What Do You Like to Felt?

By Rachel Choi – 19 Comments

I’ve been felting and it’s pretty fun! Recently I made a purse and a bowl. Yes, a bowl… lol. At first I thought it was silly to make a crocheted bowl, but then I thought it might be cute. Lets just say that I won’t be putting it in the dishwasher so I have to make sure it doesn’t get too dirty. Other than that, I really like my little felted bowl!

So, that’s enough of me rambling about a bowl. My question to you all wonderful crocheters out there is what do you like to felt? bags? bowls? clothing? Or if you haven’t felted yet, what are you waiting for?

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  1. Sarah says:

    I have seen loads about felting but never seen a ‘how to’… so there’s your mission heh 🙂

  2. Sarah says:

    and also, does it have to be 100% wool? As I use cheap stuff and its mixed blend. I get confused between US and Uk terms for things. My brain is small lol

  3. Rachel says:

    Hey Sarah!
    I’m planning on making a “how to” for felting soon, at least to cover the basics!
    You don’t have to use 100% wool, but you should use 100% of some sort of animal hair. If it’s not 100% then it probably won’t felt all the way or not felt at all. I used a blend of 70% wool with 30% something else (don’t remember), and after felting it it turned out pretty cool, cuz most of it felted but it still left some interesting stitch definition.

  4. Rachel says:

    O ya, forgot to mention that I got my recent 100% wool yarn on sale (just 99 cents a skein), what a deal! So whenever there’s a sale I’m always on the lookout for some felt-able yarn because I know they can be pricey 🙂

  5. Ammie says:

    Hi Rachel, mind posting up the pictures of your felted bowl and purse? I’m waiting for your ‘how-to’ post on felting!

    I love your blog! Keep up the good work. 🙂

    • Rachel says:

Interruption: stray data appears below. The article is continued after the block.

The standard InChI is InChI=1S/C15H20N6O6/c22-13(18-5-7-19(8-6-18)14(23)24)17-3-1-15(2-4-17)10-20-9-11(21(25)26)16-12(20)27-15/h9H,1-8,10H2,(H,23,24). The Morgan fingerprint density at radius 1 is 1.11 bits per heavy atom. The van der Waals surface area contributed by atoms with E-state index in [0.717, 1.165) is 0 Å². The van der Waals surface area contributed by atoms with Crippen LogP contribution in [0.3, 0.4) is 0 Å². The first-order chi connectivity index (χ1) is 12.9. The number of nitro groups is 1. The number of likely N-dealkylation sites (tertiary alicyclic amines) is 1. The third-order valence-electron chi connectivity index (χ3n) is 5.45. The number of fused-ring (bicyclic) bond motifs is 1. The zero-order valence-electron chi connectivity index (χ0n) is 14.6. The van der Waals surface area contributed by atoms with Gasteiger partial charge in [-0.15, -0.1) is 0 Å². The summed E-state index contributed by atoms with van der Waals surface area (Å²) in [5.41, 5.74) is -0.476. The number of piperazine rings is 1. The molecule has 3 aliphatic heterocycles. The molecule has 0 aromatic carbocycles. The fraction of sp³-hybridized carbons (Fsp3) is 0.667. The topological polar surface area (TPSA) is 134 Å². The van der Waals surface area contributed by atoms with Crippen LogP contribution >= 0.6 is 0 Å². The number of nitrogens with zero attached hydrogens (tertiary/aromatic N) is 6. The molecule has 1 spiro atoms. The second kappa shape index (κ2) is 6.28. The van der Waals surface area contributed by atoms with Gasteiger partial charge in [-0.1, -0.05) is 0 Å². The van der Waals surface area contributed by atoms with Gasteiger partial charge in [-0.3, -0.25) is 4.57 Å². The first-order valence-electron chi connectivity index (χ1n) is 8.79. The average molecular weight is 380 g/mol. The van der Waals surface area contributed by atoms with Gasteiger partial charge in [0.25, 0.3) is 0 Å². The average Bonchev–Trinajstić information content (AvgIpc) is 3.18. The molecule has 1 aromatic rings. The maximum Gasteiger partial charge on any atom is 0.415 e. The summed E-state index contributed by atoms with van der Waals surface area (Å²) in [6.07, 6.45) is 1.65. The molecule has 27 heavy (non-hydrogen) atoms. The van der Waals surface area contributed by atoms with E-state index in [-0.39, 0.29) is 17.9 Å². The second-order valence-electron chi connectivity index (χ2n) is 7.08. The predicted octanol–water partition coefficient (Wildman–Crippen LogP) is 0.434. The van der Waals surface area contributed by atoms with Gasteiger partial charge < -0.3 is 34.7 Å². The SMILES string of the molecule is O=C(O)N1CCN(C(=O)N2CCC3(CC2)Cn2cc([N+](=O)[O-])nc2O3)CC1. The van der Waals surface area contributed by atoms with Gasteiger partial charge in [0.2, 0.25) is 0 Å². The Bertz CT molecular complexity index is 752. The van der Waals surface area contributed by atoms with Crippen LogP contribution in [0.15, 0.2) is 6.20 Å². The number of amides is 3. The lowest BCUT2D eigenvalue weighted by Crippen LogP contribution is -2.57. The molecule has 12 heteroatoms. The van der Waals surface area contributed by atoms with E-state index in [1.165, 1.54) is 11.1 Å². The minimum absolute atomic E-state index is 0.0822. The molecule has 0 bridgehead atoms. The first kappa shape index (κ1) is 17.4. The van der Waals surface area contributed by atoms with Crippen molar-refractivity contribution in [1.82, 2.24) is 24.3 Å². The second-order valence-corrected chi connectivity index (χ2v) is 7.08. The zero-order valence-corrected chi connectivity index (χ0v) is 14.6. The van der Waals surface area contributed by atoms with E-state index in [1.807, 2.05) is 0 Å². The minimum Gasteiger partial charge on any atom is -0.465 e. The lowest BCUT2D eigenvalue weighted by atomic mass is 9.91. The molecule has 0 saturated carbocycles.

Thanks Ammie!
      I’m still working on the patterns for the bowl and purse, but once they’re done I’ll post them with their pics!!!

  6. Julie says:

    I’ve only made one felted item, a purse, but I agree it’s really fun! I want to make myself a bag to carry my projects around in, but there are so many other things I want to make, I can’t seem to get to that project.

  7. Harold says:

    I ahve hearda lot about felting but dont really know what it is? What is it? LOL

  8. Sarah says:

    Cool beans, I shall look forward to reading that and attempting it as there is a pattern I want to do for a mohawk hat, but the mohawk needs felting. We dont have wool shops like you seem to have over there. Theres one tiny weeny shop in my town that doesnt offer much choice, I always get the cheapo goodness as the pure wool is about £8 ($15).

  9. Karen Curtis says:

    This is about what I did with a felted sweater. It doesn’t have anything to do with crochet, but it was a fun, easy project. I made potholders using the zig zag stitch on my sewing machine. I also sewed a big X in the middle after putting a square of an old dish towel between the two squares of felted sweater. I read that wool is heat resistant, so of course it won’t melt. I have used it for the hottest items and it works great.

  10. Rachel says:

    Hey Harold! Felting is the process of taking something made with wool (other other felt-able materials) and turning it into felt. That way you don’t see the crochet stitches any more and it makes the material solid and very sturdy. It is basically done my agitating your work in heated water. Fun stuff!!!